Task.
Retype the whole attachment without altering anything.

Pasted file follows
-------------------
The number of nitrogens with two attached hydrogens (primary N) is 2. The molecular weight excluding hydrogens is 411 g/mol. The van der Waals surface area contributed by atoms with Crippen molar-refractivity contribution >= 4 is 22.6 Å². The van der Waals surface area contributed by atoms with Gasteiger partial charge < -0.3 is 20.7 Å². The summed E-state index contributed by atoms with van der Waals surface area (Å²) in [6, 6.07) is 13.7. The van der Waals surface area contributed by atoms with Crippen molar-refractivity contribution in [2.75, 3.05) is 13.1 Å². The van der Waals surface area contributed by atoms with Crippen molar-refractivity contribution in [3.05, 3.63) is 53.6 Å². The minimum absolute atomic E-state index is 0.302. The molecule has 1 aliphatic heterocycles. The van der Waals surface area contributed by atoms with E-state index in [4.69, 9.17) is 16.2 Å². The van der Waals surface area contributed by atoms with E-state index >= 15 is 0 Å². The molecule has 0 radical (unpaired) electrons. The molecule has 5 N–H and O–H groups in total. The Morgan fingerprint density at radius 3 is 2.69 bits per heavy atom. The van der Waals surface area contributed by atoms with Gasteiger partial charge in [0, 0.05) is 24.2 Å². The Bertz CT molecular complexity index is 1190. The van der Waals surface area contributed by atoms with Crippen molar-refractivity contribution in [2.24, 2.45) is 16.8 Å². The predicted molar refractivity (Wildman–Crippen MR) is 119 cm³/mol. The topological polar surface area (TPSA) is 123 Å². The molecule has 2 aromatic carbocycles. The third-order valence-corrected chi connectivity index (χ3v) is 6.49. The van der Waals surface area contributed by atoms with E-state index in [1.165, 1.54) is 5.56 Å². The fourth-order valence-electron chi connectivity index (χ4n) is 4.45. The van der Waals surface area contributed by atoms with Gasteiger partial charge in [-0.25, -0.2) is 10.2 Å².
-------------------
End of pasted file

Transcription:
The number of nitrogens with two attached hydrogens (primary N) is 2. The molecular weight excluding hydrogens is 411 g/mol. The van der Waals surface area contributed by atoms with Crippen molar-refractivity contribution >= 4 is 22.6 Å². The van der Waals surface area contributed by atoms with Gasteiger partial charge < -0.3 is 20.7 Å². The summed E-state index contributed by atoms with van der Waals surface area (Å²) in [6, 6.07) is 13.7. The van der Waals surface area contributed by atoms with Crippen molar-refractivity contribution in [2.75, 3.05) is 13.1 Å². The van der Waals surface area contributed by atoms with Crippen molar-refractivity contribution in [3.05, 3.63) is 53.6 Å². The minimum absolute atomic E-state index is 0.302. The molecule has 1 aliphatic heterocycles. The van der Waals surface area contributed by atoms with E-state index in [4.69, 9.17) is 16.2 Å². The van der Waals surface area contributed by atoms with E-state index >= 15 is 0 Å². The molecule has 0 radical (unpaired) electrons. The molecule has 5 N–H and O–H groups in total. The Morgan fingerprint density at radius 3 is 2.69 bits per heavy atom. The van der Waals surface area contributed by atoms with Gasteiger partial charge in [0, 0.05) is 24.2 Å². The Bertz CT molecular complexity index is 1190. The van der Waals surface area contributed by atoms with Crippen molar-refractivity contribution in [2.24, 2.45) is 16.8 Å². The predicted molar refractivity (Wildman–Crippen MR) is 119 cm³/mol. The topological polar surface area (TPSA) is 123 Å². The molecule has 2 aromatic carbocycles. The third-order valence-corrected chi connectivity index (χ3v) is 6.49. The van der Waals surface area contributed by atoms with E-state index in [1.165, 1.54) is 5.56 Å². The fourth-order valence-electron chi connectivity index (χ4n) is 4.45. The van der Waals surface area contributed by atoms with Gasteiger partial charge in [-0.25, -0.2) is 10.2 Å².